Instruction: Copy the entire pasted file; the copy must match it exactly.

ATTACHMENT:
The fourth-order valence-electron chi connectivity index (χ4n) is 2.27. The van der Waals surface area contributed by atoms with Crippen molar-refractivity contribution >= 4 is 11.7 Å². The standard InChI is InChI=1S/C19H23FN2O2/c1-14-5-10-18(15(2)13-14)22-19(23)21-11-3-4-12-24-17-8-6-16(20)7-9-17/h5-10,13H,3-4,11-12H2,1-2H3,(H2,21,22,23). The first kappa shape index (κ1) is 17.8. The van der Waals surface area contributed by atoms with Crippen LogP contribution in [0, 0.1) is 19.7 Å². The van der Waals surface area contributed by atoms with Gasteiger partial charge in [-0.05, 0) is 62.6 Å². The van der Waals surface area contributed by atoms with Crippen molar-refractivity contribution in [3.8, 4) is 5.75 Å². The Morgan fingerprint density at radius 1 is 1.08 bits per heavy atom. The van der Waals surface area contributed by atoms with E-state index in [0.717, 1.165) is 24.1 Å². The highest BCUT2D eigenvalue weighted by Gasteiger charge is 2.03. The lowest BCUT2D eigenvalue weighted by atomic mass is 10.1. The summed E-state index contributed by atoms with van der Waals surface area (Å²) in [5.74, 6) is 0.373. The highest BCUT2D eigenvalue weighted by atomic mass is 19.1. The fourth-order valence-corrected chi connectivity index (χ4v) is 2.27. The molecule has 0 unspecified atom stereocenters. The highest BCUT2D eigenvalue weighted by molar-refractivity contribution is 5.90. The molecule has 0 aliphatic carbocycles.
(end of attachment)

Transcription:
The fourth-order valence-electron chi connectivity index (χ4n) is 2.27. The van der Waals surface area contributed by atoms with Crippen molar-refractivity contribution >= 4 is 11.7 Å². The standard InChI is InChI=1S/C19H23FN2O2/c1-14-5-10-18(15(2)13-14)22-19(23)21-11-3-4-12-24-17-8-6-16(20)7-9-17/h5-10,13H,3-4,11-12H2,1-2H3,(H2,21,22,23). The first kappa shape index (κ1) is 17.8. The van der Waals surface area contributed by atoms with Crippen LogP contribution in [0, 0.1) is 19.7 Å². The van der Waals surface area contributed by atoms with Gasteiger partial charge in [-0.05, 0) is 62.6 Å². The van der Waals surface area contributed by atoms with Crippen molar-refractivity contribution in [3.8, 4) is 5.75 Å². The Morgan fingerprint density at radius 1 is 1.08 bits per heavy atom. The van der Waals surface area contributed by atoms with E-state index in [0.717, 1.165) is 24.1 Å². The highest BCUT2D eigenvalue weighted by Gasteiger charge is 2.03. The lowest BCUT2D eigenvalue weighted by atomic mass is 10.1. The summed E-state index contributed by atoms with van der Waals surface area (Å²) in [5.74, 6) is 0.373. The highest BCUT2D eigenvalue weighted by atomic mass is 19.1. The fourth-order valence-corrected chi connectivity index (χ4v) is 2.27. The molecule has 0 unspecified atom stereocenters. The highest BCUT2D eigenvalue weighted by molar-refractivity contribution is 5.90. The molecule has 0 aliphatic carbocycles.